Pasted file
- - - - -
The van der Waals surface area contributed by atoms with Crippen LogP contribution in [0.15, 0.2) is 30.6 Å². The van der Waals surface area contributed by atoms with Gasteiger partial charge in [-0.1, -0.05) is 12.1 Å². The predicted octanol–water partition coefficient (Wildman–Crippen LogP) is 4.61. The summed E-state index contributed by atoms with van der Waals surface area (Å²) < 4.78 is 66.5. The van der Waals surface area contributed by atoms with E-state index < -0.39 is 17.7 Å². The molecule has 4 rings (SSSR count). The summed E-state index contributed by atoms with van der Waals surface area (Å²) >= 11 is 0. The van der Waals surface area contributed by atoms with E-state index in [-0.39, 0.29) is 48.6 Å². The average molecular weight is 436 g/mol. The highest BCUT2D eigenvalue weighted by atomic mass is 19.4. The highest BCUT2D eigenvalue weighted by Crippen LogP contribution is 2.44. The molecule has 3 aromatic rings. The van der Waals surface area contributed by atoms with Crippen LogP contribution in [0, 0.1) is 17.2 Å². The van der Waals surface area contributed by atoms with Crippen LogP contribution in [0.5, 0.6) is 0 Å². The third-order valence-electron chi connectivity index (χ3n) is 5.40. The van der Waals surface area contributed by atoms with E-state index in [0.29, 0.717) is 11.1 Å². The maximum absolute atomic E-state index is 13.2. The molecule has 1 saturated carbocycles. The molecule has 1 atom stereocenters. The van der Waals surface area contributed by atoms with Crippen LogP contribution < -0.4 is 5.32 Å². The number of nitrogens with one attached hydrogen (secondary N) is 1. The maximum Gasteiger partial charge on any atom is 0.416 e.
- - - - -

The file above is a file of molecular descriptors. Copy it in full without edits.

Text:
The van der Waals surface area contributed by atoms with Crippen LogP contribution in [0.15, 0.2) is 30.6 Å². The van der Waals surface area contributed by atoms with Gasteiger partial charge in [-0.1, -0.05) is 12.1 Å². The predicted octanol–water partition coefficient (Wildman–Crippen LogP) is 4.61. The summed E-state index contributed by atoms with van der Waals surface area (Å²) < 4.78 is 66.5. The van der Waals surface area contributed by atoms with E-state index < -0.39 is 17.7 Å². The molecule has 4 rings (SSSR count). The summed E-state index contributed by atoms with van der Waals surface area (Å²) >= 11 is 0. The van der Waals surface area contributed by atoms with E-state index in [-0.39, 0.29) is 48.6 Å². The average molecular weight is 436 g/mol. The highest BCUT2D eigenvalue weighted by atomic mass is 19.4. The highest BCUT2D eigenvalue weighted by Crippen LogP contribution is 2.44. The molecule has 3 aromatic rings. The van der Waals surface area contributed by atoms with Crippen LogP contribution in [0, 0.1) is 17.2 Å². The van der Waals surface area contributed by atoms with Crippen LogP contribution in [0.5, 0.6) is 0 Å². The third-order valence-electron chi connectivity index (χ3n) is 5.40. The van der Waals surface area contributed by atoms with E-state index in [0.29, 0.717) is 11.1 Å². The maximum absolute atomic E-state index is 13.2. The molecule has 1 saturated carbocycles. The molecule has 1 atom stereocenters. The van der Waals surface area contributed by atoms with Crippen LogP contribution < -0.4 is 5.32 Å². The number of nitrogens with one attached hydrogen (secondary N) is 1. The maximum Gasteiger partial charge on any atom is 0.416 e.